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>>> sys.getsizeof([[0 for _ in range(10)] for _ in range(10)])
192
which I personally find more logical already (just because it matches my expectation from having spent some time with the CPython source code a couple of years ago; don't know how you get 100).

Wrt your gc tests: gc is not deterministic. The difference between two calls to mem_free does not equal the size of the objects you created explicitly in between the 2 calls because during those calls you already have allocated extra memory just by using the REPL and it's possible memory was freed because there was a gc sweep.

Christian Walther
Posts: 137
Joined: Fri Aug 19, 2016 11:55 am

Re: Getting the size of an object in MicroPython

Post by Christian Walther » Fri Apr 03, 2020 2:49 pm

laukejas wrote:
Fri Apr 03, 2020 1:59 pm

Code: Select all

>>>sys.getsizeof(list1)
100
As you see, this list takes up 100 bytes. 1 byte per member, which sounds logical.
This not 1 byte per member, it’s 10 bytes per member (although computing “size per member” probably makes little sense anyway). You’re only counting the memory used by the 10-element outer list here, not the 10 inner lists. At least that’s how I interpret
https://docs.python.org/3/library/sys.html#sys.getsizeof wrote:Only the memory consumption directly attributed to the object is accounted for, not the memory consumption of objects it refers to.

laukejas
Posts: 29
Joined: Thu May 02, 2019 5:17 pm

Re: Getting the size of an object in MicroPython

Post by laukejas » Fri Apr 03, 2020 3:01 pm

stijn wrote:
Fri Apr 03, 2020 2:11 pm
I don't know a solution but have a question: what do you want to know *exactly*, what do you want to do? 'The size of an object' is open for interpretion.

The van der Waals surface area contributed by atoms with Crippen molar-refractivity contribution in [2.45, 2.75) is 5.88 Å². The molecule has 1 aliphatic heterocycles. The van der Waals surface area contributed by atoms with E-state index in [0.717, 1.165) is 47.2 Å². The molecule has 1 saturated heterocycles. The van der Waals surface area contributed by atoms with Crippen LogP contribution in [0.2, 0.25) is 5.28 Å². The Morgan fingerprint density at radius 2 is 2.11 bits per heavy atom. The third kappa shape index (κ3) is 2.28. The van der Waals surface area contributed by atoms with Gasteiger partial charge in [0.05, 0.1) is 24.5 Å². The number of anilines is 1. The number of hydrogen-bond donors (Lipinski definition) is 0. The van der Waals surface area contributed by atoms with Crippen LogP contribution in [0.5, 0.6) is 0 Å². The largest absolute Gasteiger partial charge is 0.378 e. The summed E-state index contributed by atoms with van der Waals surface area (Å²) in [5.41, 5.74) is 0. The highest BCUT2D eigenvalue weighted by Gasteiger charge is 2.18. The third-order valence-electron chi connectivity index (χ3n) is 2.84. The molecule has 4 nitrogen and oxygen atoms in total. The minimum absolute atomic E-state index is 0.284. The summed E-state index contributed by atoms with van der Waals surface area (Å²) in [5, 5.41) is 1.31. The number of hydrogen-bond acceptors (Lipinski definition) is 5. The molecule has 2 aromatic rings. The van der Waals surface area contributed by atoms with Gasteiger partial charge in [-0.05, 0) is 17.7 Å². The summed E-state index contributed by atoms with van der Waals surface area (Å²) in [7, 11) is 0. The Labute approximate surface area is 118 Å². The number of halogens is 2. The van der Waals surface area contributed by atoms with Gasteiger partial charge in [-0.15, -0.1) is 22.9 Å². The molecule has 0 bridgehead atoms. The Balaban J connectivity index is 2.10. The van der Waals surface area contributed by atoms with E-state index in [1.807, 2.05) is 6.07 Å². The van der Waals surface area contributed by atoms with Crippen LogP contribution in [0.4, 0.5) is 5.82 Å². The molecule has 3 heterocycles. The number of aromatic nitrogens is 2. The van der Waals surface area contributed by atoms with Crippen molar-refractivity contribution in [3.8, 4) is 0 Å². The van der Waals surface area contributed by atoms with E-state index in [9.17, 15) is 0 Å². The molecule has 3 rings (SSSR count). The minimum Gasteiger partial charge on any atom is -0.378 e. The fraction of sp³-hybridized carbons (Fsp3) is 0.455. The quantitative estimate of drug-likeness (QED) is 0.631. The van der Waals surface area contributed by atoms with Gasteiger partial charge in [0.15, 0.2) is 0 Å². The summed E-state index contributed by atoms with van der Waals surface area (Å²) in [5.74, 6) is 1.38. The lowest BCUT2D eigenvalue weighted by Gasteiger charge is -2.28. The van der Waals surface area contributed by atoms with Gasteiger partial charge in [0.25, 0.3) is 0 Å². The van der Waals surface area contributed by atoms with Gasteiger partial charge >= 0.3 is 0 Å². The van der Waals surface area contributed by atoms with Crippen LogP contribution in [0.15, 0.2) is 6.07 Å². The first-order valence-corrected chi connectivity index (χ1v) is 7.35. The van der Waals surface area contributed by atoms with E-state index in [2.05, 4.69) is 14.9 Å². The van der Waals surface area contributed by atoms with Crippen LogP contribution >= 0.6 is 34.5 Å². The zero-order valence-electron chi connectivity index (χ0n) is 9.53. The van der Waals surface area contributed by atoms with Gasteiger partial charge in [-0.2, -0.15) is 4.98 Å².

Some comments:
As you see, this list takes up 100 bytes. 1 byte per member, which sounds logical.
Depends on how you look at it: I find it hard to believe that's exactly 100bytes. Python isn't plain C. CPython's PyObject struct alone, which AFAIK it normally has to allocate for each object, could well be more than 100bytes. As such, my CPython 3.7.1 does:

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>>> sys.getsizeof([[0 for _ in range(10)] for _ in range(10)])
192
which I personally find more logical already (just because it matches my expectation from having spent some time with the CPython source code a couple of years ago; don't know how you get 100).

Wrt your gc tests: gc is not deterministic. The difference between two calls to mem_free does not equal the size of the objects you created explicitly in between the 2 calls because during those calls you already have allocated extra memory just by using the REPL and it's possible memory was freed because there was a gc sweep.
Okay, I see. Well, my questions are these:
1) In MicroPython, how do I determine how much RAM memory, in bytes, is reserved for the list I created? This information is needed so I can plan memory management for big projects.
2) Why do the different methods of creating lists that I quoted seem to leave the microcontroller with so little memory? Why does list2 and list3, which are created with bytes as members (rather than integers) seem to take even more memory than a plain integer list?
Christian Walther wrote:
Fri Apr 03, 2020 2:49 pm
laukejas wrote:
Fri Apr 03, 2020 1:59 pm

Code: Select all

>>>sys.getsizeof(list1)
100
As you see, this list takes up 100 bytes. 1 byte per member, which sounds logical.
This not 1 byte per member, it’s 10 bytes per member (although computing “size per member” probably makes little sense anyway). You’re only counting the memory used by the 10-element outer list here, not the 10 inner lists. At least that’s how I interpret
https://docs.python.org/3/library/sys.html#sys.getsizeof wrote:Only the memory consumption directly attributed to the object is accounted for, not the memory consumption of objects it refers to.
Thanks for clarification, I didn't know this. So what is a better way to determine the exact amount of memory that an object takes up in Python/MicroPython?